The Senate is a step closer to confirming Thomas Farr to be a federal judge, despite his long career of trying to weaken black voters’ rights.

The Senate voted 50-50 on a procedural step to advance Farr’s nomination to the U.S. District Court for the Eastern District of North Carolina. As expected, the Democrats voted against Farr, as well as Sen. Jeff Flake (R-Ariz.). Flake is currently is opposing all of President Donald Trump’s nominees until he gets a vote on a bill to protect special counsel Robert Mueller. Vice President Pence gave Farr the tying vote.

Farr’s final confirmation vote is expected later this week.

Farr wrote North Carolina’s extreme voter ID law in 2013, which was later struck down by a federal appeals court. A master in voter suppression, Farr's nomination would be a step backward for the voting rights of minorities in this country.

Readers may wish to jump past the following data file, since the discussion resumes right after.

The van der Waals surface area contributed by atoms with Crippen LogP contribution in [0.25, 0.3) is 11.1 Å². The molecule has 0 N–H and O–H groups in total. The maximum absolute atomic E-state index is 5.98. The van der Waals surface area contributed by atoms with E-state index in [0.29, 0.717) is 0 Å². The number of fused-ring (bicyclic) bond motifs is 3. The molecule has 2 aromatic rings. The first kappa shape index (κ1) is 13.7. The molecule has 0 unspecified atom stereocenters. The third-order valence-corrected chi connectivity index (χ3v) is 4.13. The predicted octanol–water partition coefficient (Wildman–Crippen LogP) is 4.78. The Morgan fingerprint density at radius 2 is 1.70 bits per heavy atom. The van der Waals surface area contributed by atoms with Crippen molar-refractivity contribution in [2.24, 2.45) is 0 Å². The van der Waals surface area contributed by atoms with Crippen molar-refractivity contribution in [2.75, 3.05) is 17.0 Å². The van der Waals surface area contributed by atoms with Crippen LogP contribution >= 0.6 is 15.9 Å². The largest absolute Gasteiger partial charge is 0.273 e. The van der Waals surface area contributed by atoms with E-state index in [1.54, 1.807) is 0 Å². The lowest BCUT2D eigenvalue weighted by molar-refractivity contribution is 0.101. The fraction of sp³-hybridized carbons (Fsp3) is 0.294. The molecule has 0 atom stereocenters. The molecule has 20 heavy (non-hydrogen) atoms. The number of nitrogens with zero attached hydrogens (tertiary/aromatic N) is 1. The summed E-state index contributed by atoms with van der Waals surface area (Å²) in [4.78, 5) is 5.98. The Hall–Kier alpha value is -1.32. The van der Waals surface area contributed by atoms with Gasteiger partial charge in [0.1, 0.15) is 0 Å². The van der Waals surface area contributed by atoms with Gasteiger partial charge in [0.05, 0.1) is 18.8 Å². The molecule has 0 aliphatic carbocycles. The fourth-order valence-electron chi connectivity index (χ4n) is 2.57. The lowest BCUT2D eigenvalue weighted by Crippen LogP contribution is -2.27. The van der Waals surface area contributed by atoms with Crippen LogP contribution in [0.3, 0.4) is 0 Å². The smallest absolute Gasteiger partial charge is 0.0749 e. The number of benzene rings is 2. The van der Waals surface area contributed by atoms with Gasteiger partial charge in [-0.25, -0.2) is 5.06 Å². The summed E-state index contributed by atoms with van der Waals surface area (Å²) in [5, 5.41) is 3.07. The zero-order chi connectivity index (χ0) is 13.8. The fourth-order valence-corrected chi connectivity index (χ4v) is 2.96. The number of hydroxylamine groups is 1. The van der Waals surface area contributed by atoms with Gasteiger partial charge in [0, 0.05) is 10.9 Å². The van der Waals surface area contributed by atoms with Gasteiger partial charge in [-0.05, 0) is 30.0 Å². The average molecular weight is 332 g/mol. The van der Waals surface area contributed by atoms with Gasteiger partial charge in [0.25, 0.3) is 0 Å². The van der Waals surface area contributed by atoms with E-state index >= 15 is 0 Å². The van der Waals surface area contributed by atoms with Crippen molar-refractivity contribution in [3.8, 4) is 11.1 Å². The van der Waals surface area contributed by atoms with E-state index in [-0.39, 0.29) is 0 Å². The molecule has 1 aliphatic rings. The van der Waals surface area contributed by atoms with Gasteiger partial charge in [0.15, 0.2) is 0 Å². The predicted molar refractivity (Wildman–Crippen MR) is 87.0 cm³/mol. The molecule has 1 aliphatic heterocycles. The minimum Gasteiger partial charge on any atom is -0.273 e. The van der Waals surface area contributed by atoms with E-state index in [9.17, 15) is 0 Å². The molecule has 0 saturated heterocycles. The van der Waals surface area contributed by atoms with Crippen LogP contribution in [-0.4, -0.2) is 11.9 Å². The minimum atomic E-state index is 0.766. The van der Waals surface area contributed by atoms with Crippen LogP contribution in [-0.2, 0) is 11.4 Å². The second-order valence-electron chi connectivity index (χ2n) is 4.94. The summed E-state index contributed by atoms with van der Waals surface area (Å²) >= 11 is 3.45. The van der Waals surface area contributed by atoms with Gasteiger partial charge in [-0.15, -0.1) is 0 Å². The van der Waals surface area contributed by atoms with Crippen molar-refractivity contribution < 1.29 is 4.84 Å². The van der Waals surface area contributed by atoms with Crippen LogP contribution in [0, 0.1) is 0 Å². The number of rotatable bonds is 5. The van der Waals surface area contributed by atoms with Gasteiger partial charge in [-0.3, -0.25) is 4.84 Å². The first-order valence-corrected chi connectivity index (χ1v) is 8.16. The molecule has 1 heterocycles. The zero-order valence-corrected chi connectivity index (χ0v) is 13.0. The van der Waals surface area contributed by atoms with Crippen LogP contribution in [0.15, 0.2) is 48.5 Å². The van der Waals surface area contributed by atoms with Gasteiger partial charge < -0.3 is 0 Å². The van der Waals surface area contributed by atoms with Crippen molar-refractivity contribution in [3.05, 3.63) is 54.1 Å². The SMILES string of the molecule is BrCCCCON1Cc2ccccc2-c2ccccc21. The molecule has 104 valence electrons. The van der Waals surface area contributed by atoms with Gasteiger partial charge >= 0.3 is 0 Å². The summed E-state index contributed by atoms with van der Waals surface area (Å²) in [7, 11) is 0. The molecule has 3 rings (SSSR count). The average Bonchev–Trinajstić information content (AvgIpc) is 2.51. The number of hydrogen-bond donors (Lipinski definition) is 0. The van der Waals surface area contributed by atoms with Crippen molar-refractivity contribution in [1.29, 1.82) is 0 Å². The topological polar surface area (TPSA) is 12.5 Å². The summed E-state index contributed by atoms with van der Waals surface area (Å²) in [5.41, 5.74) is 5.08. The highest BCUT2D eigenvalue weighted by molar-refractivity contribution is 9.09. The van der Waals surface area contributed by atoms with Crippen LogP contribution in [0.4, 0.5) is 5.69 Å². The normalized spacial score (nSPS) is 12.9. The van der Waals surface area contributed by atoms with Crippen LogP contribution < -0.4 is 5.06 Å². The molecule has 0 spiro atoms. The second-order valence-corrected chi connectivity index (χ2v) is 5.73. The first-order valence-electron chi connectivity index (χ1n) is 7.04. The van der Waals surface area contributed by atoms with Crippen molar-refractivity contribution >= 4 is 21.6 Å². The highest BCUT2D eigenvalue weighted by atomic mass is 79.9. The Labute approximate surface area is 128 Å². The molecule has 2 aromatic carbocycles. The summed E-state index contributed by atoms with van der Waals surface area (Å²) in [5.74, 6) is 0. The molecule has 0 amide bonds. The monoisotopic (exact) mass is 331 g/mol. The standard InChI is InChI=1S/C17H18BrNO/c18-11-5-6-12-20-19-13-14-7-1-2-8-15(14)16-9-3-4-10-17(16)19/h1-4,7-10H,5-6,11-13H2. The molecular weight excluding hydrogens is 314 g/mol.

“It is unconscionable that the Senate would even consider someone with Thomas Farr’s record,” Sherrilyn Ifill, president of the NAACP Legal Defense Fund, said Tuesday. “In 2018, this should simply be unacceptable.”

Only one more Republican is needed to block Farr's nomination. And it appears that Rep. Tim Scott could be the man for the job. He announced that he would not be voting for Farr.

"This week, a Department of Justice memo was written under President George H.W. Bush was released that shed new light on Mr. Farr's activities. This, in turn, created more concerns. Weighing these important factors, this afternoon I concluded that I could not support Mr. Farr's nomination," Scott said in a statement.

“I’ve been in the Senate long enough to see a whole bunch of questionable nominees, frankly from both parties, but Thomas Farr is unquestionably one of the worst,” said Senate Minority Leader Chuck Schumer (D-N.Y.). “It’s hard to believe President Trump nominated him; it’s even harder to believe Senate Republicans are considering him again. This is a man who stands for disenfranchisement of voters, particularly minority voters.”